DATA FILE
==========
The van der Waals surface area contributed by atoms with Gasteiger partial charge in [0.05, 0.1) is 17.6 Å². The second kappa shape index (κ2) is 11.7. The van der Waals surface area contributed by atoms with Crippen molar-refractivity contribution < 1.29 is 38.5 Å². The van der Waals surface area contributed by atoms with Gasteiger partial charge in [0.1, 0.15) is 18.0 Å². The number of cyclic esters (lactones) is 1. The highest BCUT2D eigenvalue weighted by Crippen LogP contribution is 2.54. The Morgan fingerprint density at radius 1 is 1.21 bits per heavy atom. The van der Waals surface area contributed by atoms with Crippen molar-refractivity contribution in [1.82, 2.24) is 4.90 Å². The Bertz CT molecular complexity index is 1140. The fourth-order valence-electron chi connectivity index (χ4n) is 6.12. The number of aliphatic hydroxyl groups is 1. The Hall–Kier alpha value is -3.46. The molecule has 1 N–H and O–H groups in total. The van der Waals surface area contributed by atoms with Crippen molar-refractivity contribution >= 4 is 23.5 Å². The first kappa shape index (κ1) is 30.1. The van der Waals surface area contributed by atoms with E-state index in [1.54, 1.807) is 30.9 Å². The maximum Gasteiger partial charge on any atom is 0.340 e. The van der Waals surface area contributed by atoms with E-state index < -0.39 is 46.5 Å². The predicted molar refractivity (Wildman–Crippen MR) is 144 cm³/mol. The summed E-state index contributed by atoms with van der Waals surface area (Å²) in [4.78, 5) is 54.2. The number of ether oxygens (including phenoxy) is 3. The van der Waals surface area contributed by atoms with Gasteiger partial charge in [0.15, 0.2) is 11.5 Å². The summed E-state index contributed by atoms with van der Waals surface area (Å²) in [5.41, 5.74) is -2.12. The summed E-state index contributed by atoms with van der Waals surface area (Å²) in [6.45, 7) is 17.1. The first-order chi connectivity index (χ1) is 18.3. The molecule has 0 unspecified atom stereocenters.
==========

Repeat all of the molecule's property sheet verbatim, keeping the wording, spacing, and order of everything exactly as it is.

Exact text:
The van der Waals surface area contributed by atoms with Gasteiger partial charge in [0.05, 0.1) is 17.6 Å². The second kappa shape index (κ2) is 11.7. The van der Waals surface area contributed by atoms with Crippen molar-refractivity contribution < 1.29 is 38.5 Å². The van der Waals surface area contributed by atoms with Gasteiger partial charge in [0.1, 0.15) is 18.0 Å². The number of cyclic esters (lactones) is 1. The highest BCUT2D eigenvalue weighted by Crippen LogP contribution is 2.54. The Morgan fingerprint density at radius 1 is 1.21 bits per heavy atom. The van der Waals surface area contributed by atoms with Crippen molar-refractivity contribution in [1.82, 2.24) is 4.90 Å². The Bertz CT molecular complexity index is 1140. The fourth-order valence-electron chi connectivity index (χ4n) is 6.12. The number of aliphatic hydroxyl groups is 1. The Hall–Kier alpha value is -3.46. The molecule has 1 N–H and O–H groups in total. The van der Waals surface area contributed by atoms with Crippen molar-refractivity contribution >= 4 is 23.5 Å². The first kappa shape index (κ1) is 30.1. The van der Waals surface area contributed by atoms with E-state index in [1.54, 1.807) is 30.9 Å². The maximum Gasteiger partial charge on any atom is 0.340 e. The van der Waals surface area contributed by atoms with E-state index < -0.39 is 46.5 Å². The predicted molar refractivity (Wildman–Crippen MR) is 144 cm³/mol. The summed E-state index contributed by atoms with van der Waals surface area (Å²) in [4.78, 5) is 54.2. The number of ether oxygens (including phenoxy) is 3. The van der Waals surface area contributed by atoms with Gasteiger partial charge in [0.15, 0.2) is 11.5 Å². The summed E-state index contributed by atoms with van der Waals surface area (Å²) in [5.41, 5.74) is -2.12. The summed E-state index contributed by atoms with van der Waals surface area (Å²) in [6.45, 7) is 17.1. The first-order chi connectivity index (χ1) is 18.3. The molecule has 0 unspecified atom stereocenters.